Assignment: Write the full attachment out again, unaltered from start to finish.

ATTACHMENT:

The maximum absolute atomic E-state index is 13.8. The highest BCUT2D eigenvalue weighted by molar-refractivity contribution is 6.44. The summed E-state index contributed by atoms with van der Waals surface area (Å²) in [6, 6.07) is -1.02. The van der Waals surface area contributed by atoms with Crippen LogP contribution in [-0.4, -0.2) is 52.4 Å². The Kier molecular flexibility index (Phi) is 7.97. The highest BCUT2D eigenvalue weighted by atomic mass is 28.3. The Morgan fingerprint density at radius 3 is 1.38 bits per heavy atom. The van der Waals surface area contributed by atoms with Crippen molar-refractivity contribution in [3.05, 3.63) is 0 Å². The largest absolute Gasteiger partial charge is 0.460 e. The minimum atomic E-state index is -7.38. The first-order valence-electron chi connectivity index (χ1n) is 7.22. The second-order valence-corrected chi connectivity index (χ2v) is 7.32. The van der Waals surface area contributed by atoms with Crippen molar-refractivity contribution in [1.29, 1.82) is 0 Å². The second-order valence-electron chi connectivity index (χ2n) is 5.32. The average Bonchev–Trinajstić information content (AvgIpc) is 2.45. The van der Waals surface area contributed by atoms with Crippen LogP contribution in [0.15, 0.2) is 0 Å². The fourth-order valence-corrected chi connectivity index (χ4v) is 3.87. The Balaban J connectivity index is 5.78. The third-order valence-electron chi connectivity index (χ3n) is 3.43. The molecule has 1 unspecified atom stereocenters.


The maximum absolute atomic E-state index is 13.8. The highest BCUT2D eigenvalue weighted by molar-refractivity contribution is 6.44. The summed E-state index contributed by atoms with van der Waals surface area (Å²) in [6, 6.07) is -1.02. The van der Waals surface area contributed by atoms with Crippen LogP contribution in [-0.4, -0.2) is 52.4 Å². The Kier molecular flexibility index (Phi) is 7.97. The highest BCUT2D eigenvalue weighted by atomic mass is 28.3. The Morgan fingerprint density at radius 3 is 1.38 bits per heavy atom. The van der Waals surface area contributed by atoms with Crippen molar-refractivity contribution in [3.05, 3.63) is 0 Å². The largest absolute Gasteiger partial charge is 0.460 e. The minimum atomic E-state index is -7.38. The first-order valence-electron chi connectivity index (χ1n) is 7.22. The second-order valence-corrected chi connectivity index (χ2v) is 7.32. The van der Waals surface area contributed by atoms with Crippen molar-refractivity contribution in [1.29, 1.82) is 0 Å². The second-order valence-electron chi connectivity index (χ2n) is 5.32. The average Bonchev–Trinajstić information content (AvgIpc) is 2.45. The van der Waals surface area contributed by atoms with Crippen LogP contribution in [0.15, 0.2) is 0 Å². The fourth-order valence-corrected chi connectivity index (χ4v) is 3.87. The Balaban J connectivity index is 5.78. The third-order valence-electron chi connectivity index (χ3n) is 3.43. The molecule has 1 unspecified atom stereocenters.